The last day of 2013 was also the last day of a controversial traffic ticketing camera program in Monroe.
The cameras were approved in 2007 but didn’t go into use until 2010, as there were issues with street construction.
The cameras filled two functions. At two locations, they issued tickets to people speeding through school zones on W. Main Street and on Fryelands Boulevard.
At another location, they ticketed people running red lights at Kelsey and U.S. 2.
The program was profitable for the city; although the legal battles over ballot issues around the ticketing cameras cost the city more than $80,000, the city cleared more than $100,000 a year on the cameras.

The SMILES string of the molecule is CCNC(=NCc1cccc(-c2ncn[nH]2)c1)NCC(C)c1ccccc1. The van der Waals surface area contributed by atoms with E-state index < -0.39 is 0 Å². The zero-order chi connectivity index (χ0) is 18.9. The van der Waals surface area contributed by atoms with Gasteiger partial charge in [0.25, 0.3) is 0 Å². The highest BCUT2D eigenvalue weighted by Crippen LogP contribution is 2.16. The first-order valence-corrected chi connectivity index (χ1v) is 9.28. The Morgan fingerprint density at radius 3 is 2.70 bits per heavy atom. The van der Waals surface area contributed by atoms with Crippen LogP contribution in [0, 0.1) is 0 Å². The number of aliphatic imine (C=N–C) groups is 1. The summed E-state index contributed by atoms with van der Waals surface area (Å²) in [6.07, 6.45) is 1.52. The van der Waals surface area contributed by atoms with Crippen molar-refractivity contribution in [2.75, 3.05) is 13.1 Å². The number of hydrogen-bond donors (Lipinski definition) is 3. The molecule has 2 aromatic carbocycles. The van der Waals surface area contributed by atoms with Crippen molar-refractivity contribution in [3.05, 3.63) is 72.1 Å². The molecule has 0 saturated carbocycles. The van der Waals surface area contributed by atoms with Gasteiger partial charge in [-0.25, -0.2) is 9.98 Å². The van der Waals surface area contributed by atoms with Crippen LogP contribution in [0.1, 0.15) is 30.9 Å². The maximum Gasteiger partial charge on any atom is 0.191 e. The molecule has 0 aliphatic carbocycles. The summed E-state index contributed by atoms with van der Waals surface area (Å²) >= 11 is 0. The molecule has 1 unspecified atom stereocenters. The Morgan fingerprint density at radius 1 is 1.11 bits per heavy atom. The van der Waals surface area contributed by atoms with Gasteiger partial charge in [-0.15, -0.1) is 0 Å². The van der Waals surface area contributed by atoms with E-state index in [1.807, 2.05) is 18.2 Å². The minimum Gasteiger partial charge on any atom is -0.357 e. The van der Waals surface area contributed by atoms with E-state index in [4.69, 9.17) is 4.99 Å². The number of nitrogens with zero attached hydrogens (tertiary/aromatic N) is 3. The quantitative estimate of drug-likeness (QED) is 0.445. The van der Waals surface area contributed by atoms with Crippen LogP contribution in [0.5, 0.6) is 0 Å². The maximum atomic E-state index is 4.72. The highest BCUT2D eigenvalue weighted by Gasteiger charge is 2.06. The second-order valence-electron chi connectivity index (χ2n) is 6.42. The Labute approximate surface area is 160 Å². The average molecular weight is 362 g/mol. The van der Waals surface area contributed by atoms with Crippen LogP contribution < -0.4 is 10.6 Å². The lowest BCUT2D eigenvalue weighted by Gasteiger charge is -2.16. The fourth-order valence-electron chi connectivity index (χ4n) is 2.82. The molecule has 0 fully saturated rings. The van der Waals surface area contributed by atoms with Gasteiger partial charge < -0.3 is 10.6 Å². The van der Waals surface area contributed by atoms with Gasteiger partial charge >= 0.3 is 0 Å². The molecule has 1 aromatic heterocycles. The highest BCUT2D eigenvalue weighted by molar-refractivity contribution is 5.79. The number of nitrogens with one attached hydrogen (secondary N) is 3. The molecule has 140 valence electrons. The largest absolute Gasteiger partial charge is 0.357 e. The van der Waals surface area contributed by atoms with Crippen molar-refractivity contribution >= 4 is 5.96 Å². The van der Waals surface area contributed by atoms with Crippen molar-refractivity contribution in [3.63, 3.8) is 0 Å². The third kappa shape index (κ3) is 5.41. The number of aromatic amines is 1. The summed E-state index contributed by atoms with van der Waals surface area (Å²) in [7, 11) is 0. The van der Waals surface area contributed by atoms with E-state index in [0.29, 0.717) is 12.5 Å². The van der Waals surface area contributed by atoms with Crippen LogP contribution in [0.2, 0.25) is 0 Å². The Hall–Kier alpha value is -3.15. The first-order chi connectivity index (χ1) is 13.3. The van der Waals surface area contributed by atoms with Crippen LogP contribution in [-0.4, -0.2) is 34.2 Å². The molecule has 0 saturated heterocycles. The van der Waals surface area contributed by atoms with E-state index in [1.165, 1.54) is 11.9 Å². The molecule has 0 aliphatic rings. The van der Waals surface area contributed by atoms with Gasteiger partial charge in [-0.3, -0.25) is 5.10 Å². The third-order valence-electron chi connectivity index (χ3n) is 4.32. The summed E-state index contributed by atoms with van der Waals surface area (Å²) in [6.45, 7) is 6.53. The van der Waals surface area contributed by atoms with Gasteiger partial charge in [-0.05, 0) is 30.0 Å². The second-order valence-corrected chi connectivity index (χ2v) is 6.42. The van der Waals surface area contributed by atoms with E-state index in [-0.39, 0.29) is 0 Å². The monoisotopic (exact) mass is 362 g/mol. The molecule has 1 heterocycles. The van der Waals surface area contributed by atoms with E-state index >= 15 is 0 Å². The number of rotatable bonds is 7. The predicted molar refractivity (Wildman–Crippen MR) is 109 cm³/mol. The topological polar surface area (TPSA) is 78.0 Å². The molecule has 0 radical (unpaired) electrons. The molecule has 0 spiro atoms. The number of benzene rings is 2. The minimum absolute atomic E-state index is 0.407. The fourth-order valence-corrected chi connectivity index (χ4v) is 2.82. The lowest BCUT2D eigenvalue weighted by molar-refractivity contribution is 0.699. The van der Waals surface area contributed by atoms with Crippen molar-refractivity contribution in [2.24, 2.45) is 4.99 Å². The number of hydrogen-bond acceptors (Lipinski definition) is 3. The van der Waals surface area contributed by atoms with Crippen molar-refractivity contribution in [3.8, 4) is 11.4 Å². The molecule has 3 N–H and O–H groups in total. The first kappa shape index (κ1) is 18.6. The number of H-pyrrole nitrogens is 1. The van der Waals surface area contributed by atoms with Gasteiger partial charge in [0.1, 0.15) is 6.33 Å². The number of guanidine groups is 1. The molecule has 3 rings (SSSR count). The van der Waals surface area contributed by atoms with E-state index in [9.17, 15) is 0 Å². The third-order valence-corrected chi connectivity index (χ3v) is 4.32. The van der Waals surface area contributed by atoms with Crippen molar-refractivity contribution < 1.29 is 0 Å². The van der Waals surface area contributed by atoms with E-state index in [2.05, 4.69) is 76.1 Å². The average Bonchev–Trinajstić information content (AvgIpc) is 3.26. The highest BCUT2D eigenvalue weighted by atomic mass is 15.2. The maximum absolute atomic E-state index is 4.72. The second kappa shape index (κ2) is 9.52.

But the cameras were deeply unpopular, and caught the attention of anti-tax activist Tim Eyman of Mukilteo, who helped spearhead a citizens’ initiative demanding the cameras’ removal. The initiative passed, but a series of legal challenges resulted in a finding that the initiative power doesn’t extend to traffic safety programs.
The city agreed to terminate the program once the contract with the company that provided them expired.
That contract ended at the end of 2013.